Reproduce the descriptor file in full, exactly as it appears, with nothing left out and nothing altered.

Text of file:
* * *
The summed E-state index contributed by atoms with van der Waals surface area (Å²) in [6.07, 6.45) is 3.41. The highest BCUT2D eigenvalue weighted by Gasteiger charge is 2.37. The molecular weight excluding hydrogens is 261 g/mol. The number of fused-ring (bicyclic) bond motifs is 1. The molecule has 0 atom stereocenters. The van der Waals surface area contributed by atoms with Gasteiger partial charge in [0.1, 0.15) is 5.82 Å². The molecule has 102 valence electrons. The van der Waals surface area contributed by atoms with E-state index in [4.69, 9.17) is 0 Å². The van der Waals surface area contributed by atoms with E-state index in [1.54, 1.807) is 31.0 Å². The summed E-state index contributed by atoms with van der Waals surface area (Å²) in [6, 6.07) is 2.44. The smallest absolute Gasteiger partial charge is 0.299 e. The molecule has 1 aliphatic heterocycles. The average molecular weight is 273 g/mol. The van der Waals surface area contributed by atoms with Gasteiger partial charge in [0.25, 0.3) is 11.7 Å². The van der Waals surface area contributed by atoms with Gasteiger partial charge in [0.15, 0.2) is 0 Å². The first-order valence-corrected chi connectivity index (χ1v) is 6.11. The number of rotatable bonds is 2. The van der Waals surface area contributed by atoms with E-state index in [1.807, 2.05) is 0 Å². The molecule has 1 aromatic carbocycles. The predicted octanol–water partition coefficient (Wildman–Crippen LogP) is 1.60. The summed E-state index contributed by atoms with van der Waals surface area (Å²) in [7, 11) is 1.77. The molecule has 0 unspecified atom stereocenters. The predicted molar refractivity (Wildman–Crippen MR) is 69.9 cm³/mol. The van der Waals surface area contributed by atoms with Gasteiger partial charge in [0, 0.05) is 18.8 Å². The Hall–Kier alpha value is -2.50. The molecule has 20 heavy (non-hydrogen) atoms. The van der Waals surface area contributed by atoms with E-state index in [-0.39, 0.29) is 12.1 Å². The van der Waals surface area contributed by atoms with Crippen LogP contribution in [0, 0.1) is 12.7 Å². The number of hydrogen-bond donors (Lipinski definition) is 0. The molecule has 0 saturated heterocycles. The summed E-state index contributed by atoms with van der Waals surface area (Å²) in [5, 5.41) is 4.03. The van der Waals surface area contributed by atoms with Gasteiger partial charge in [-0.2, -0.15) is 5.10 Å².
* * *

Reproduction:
The summed E-state index contributed by atoms with van der Waals surface area (Å²) in [6.07, 6.45) is 3.41. The highest BCUT2D eigenvalue weighted by Gasteiger charge is 2.37. The molecular weight excluding hydrogens is 261 g/mol. The number of fused-ring (bicyclic) bond motifs is 1. The molecule has 0 atom stereocenters. The van der Waals surface area contributed by atoms with Gasteiger partial charge in [0.1, 0.15) is 5.82 Å². The molecule has 102 valence electrons. The van der Waals surface area contributed by atoms with E-state index in [4.69, 9.17) is 0 Å². The van der Waals surface area contributed by atoms with E-state index in [1.54, 1.807) is 31.0 Å². The summed E-state index contributed by atoms with van der Waals surface area (Å²) in [6, 6.07) is 2.44. The smallest absolute Gasteiger partial charge is 0.299 e. The molecule has 1 aliphatic heterocycles. The average molecular weight is 273 g/mol. The van der Waals surface area contributed by atoms with Gasteiger partial charge in [0.25, 0.3) is 11.7 Å². The van der Waals surface area contributed by atoms with Gasteiger partial charge in [0.15, 0.2) is 0 Å². The first-order valence-corrected chi connectivity index (χ1v) is 6.11. The number of rotatable bonds is 2. The van der Waals surface area contributed by atoms with E-state index in [1.807, 2.05) is 0 Å². The molecule has 1 aromatic carbocycles. The predicted octanol–water partition coefficient (Wildman–Crippen LogP) is 1.60. The summed E-state index contributed by atoms with van der Waals surface area (Å²) in [7, 11) is 1.77. The molecule has 0 unspecified atom stereocenters. The predicted molar refractivity (Wildman–Crippen MR) is 69.9 cm³/mol. The van der Waals surface area contributed by atoms with Gasteiger partial charge in [0, 0.05) is 18.8 Å². The Hall–Kier alpha value is -2.50. The molecule has 20 heavy (non-hydrogen) atoms. The van der Waals surface area contributed by atoms with E-state index in [-0.39, 0.29) is 12.1 Å². The van der Waals surface area contributed by atoms with Crippen LogP contribution in [0, 0.1) is 12.7 Å². The number of hydrogen-bond donors (Lipinski definition) is 0. The molecule has 0 saturated heterocycles. The summed E-state index contributed by atoms with van der Waals surface area (Å²) in [5, 5.41) is 4.03. The van der Waals surface area contributed by atoms with Gasteiger partial charge in [-0.2, -0.15) is 5.10 Å².